New Delhi: On a day it took the environment approval process online, the new government proposed diluting the norms for allowing industrial units in forest areas, moving to clear a logjam in project mandates that industry groups allege has contributed to declining economic growth.

Not only will it make the process of environment clearances easier, the norms, once changed, will also enable expansion of industrial projects held up because of land shortages. The ministry of environment and forests (MoEF) is proposing to reduce the number of parameters defining a forest as inviolate from the existing six to four.

The Bharatiya Janata Party-led National Democratic Alliance (NDA) had, in the run-up to the April-May general elections, promised to accelerate environmental procedures and work to reduce conflict between development and environmental objectives.

On Thursday, environmental activists were quick to condemn the proposed dilution of the norms.

Environment minister Prakash Javadekar told a conference on World Environment Day that the process of online submission of documents for environment clearances, which he had announced when he took charge of the ministry on 29 May, had become operational on Thursday. “From 1 July, the process will become online completely and there will be no need to visit the office," the environment minister said.

The minister added that the period in between will be the transition phase, during which the ministry will accept paper as well as online applications.

Javadekar said last week that the ministry would initiate the same process for forest clearances soon. He added that this was being done to ensure that timelines are met, the application process is transparent, and enable real time monitoring of stage-wise clearances.

The environment and forests ministry, rejigged as the environment, forests and climate change ministry, was criticized for delaying approvals and failing to adhere to timelines during the tenure of the Congress-led United Progressive Alliance (UPA). That stalled many industrial projects in an economy that has posted less than 5% growth for two consecutive years.

Separately, a senior government official, who requested anonymity, said the parameters for identifying forest land as violate or inviolate are set to be reduced.

At present, there are six parameters: the quality and the type of the forest areas and the produce they generate, the biodiversity, hydrological, social, aesthetic and economic values of the produce.

The same official said the four parameters that were being considered included biodiversity richness and wildlife value, forest cover, forest type and landscape integrity.

The proposal was opposed by environmentalists.

“We cannot dilute any parameters, and we must move fast, and decisively to notify such inviolate areas, as we are losing water catchment areas, forests, and wildlife habitats at a very fast rate," said Prerna Singh Bindra, a former member of the standing committee of National Board for Wildlife.

The official cited above denied that the changes amount to dilution of norms. “The parameters are not being diluted, they are being rationalized," the official said.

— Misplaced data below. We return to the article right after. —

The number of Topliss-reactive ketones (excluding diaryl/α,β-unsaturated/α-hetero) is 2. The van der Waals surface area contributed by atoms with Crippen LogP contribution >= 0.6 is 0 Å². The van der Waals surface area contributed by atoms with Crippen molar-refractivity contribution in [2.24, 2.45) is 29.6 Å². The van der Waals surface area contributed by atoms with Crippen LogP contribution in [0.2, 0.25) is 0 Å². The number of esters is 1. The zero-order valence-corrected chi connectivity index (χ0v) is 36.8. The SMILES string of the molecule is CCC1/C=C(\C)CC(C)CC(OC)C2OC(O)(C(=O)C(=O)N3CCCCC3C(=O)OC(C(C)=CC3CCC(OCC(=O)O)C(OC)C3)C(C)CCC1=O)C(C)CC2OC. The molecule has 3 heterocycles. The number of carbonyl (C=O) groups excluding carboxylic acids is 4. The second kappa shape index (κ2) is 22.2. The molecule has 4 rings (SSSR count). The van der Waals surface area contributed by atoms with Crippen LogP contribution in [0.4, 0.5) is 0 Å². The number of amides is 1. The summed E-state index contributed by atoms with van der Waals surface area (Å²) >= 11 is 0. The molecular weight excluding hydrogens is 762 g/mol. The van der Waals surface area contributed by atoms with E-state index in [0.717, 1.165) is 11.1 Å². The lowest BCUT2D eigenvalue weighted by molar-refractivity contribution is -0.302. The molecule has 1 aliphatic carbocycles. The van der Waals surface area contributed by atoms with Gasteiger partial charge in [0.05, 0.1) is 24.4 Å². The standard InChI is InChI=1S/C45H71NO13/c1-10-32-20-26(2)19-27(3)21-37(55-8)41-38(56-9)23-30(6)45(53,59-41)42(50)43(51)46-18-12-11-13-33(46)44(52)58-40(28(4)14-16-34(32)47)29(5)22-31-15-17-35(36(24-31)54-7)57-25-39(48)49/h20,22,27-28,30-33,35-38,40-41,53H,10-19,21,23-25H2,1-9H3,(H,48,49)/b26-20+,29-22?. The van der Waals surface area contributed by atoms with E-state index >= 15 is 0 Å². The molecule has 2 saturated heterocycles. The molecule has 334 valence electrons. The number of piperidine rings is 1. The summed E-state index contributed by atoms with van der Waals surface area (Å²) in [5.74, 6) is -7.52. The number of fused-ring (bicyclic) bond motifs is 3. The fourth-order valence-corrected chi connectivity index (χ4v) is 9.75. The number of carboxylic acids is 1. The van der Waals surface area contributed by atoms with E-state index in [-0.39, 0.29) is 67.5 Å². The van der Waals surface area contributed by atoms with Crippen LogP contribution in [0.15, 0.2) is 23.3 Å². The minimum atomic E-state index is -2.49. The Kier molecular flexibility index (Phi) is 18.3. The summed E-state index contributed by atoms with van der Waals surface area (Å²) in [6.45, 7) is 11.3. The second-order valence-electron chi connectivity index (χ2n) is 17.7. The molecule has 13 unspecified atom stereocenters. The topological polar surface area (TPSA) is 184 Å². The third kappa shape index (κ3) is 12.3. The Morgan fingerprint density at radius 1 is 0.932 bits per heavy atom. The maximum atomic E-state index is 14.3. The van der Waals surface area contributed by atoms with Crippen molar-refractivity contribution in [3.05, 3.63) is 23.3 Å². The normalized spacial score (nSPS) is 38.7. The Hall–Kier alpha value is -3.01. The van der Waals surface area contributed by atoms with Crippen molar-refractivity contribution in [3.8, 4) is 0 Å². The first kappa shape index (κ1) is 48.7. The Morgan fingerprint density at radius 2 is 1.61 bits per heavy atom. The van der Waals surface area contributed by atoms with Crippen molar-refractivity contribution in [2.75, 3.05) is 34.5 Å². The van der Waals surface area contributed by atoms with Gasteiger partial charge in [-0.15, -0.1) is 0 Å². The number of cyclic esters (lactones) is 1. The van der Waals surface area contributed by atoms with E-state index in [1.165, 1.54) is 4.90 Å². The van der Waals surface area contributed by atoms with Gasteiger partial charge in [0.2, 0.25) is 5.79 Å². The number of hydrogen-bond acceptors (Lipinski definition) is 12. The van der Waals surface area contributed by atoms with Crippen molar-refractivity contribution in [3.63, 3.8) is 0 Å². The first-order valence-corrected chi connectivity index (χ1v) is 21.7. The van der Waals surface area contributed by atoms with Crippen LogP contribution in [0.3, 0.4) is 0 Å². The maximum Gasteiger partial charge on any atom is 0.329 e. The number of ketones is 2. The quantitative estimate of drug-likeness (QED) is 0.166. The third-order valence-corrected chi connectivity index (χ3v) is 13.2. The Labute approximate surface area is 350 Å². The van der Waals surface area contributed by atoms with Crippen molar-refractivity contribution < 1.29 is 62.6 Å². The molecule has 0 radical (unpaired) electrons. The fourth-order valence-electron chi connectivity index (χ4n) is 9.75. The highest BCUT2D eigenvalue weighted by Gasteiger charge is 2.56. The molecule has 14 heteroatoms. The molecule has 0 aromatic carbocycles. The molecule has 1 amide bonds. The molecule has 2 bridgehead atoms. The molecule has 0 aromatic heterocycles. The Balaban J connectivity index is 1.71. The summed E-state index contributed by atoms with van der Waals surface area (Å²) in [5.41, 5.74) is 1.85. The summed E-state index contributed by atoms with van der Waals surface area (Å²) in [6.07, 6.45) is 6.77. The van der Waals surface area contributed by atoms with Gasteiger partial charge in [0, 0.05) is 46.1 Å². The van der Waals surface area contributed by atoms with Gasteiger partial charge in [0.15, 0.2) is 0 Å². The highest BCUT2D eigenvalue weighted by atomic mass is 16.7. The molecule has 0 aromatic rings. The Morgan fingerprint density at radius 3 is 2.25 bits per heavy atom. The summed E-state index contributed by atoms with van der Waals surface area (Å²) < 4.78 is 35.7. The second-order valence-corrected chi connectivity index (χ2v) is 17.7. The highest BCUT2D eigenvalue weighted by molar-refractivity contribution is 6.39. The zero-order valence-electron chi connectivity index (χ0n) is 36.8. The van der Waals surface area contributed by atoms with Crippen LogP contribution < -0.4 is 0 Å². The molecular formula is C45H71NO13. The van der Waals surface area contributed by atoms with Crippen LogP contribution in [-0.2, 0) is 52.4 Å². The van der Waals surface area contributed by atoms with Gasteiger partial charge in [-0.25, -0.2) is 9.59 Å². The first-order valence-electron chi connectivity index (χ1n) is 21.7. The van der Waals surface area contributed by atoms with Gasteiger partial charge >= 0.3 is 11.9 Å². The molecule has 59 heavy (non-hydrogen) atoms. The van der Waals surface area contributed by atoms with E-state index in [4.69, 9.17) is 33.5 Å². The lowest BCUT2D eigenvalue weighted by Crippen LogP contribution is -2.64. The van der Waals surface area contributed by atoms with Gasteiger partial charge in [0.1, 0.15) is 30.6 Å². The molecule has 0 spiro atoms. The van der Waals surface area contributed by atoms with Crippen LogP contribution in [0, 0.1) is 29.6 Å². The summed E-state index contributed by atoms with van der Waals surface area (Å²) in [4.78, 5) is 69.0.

Hydrological value is implicit in the parameter on forest cover, said the official, adding that the thicker the forest, the more will be the hydrological value.

“Though forests are the key for hydrological value, we also need to consider other ecosystems like grasslands and wetlands, which have a hydrological value but are not defined as forests," said Bindra.

Under the landscape integrity, a continuous landscape will have more value as compared to a fragmented landscape.

During his term as environment minister in the UPA regime, Jairam Ramesh had introduced the “go" and “no-go" classification of forest areas.

While industrial or development activity could be allowed in go areas, no-go areas were out of bounds.

The go, no-go classification did not have a legal fiat and was later replaced with “violate" and “inviolate" areas.

Infrastructure ministries, including the coal ministry, had disputed the “no-go" classification on grounds that it was unscientific.

A report made public by the environment ministry in January 2013 said the ministry would finalize the list and maps of inviolate areas in each state and union territory and notify them under the Environment (Protection) Act, 1986.

The report said all the protected areas, which occupy 4.9% of India’s total geographical area, will be treated as inviolate.

It added that the six parameters will be scored on a scale of 0-100 each. The country will be divided into 1kmx1km grids and for each grid, scores based on the parameters will be assigned. “Based on the threshold average score, each grid would be assigned the attribute of ‘inviolate’ as necessary," it said.

All the grids falling in national parks and wildlife sanctuaries, areas within 1km of protected areas, and compact patches of very dense forests, among others, will be considered inviolate. “Grid whose average score exceeds 70 (out of 100) shall also be labelled as inviolate," the report said.

This will have to be reworked if the ministry presses ahead with the proposal to dilute the environment norms.

Javadekar on Thursday said the new government was committed to reduce the industrial waste that flows into water bodies without being treated.

“But clean water, solid waste management and clean air are our priorities and are for our benefit. We will make it a public movement in the days to come," he said.

The minister said he had written to all the newly elected members of Parliament to take up environmental awareness programmes in their constituencies. On issue of climate change, Javadekar said that the country wants real action to happen and energy efficiency would be the central theme.

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